Combat offers a lot of options and it makes fights very enjoyable. The one-on-one fights at the end of a level are rewarding as they use the games core mechanics well; pushing you to keep up your areal offensive and Drive abilities. If I have any issue with the combat is that it can be too easy on Normal. But you can crank up the difficulty to hard mode if you want a tougher challenge.

To make your characters stronger and unlock more moves for combat, you need to level them up. You can do this across all the major game modes (Story, Challenge, Survival) and each character has two meters to level up; Base and Drive. Base is for your health/stats/moves while Drive is for what Drive Level(s) you can access if they are on your team. You can only level each meter based on who is within a specific role during combat (you can’t raise your base level if you are the Drive partner for example). I never had issue leveling up my characters but this is important to point out for the harder difficulties and Challenge mode.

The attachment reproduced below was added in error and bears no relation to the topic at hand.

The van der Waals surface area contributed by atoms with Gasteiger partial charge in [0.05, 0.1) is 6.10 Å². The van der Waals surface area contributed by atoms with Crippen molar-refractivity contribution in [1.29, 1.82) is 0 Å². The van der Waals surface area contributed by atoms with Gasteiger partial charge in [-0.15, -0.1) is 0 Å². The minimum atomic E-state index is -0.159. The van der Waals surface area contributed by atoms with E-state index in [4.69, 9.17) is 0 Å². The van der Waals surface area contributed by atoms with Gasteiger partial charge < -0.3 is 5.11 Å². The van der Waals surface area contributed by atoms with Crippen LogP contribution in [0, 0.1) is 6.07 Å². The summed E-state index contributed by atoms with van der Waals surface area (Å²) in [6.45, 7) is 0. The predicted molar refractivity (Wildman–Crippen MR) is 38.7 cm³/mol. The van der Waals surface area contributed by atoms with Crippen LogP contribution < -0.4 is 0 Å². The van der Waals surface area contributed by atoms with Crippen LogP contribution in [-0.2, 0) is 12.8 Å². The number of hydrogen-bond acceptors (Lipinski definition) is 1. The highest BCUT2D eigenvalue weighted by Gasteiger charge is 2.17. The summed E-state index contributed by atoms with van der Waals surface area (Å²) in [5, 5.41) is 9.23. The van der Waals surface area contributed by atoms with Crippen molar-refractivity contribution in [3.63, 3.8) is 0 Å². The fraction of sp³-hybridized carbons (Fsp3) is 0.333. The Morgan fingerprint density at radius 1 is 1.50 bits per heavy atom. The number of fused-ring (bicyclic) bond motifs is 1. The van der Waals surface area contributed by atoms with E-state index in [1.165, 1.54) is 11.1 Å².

Presentation

This game looks great on the Vita with bright colors, stable performance and very little slowdown. Character models have some great animations and are very expressive. Those who enjoyed the Senran Kagura series will see some of that series look influence the character designs but they are unique and original to this game.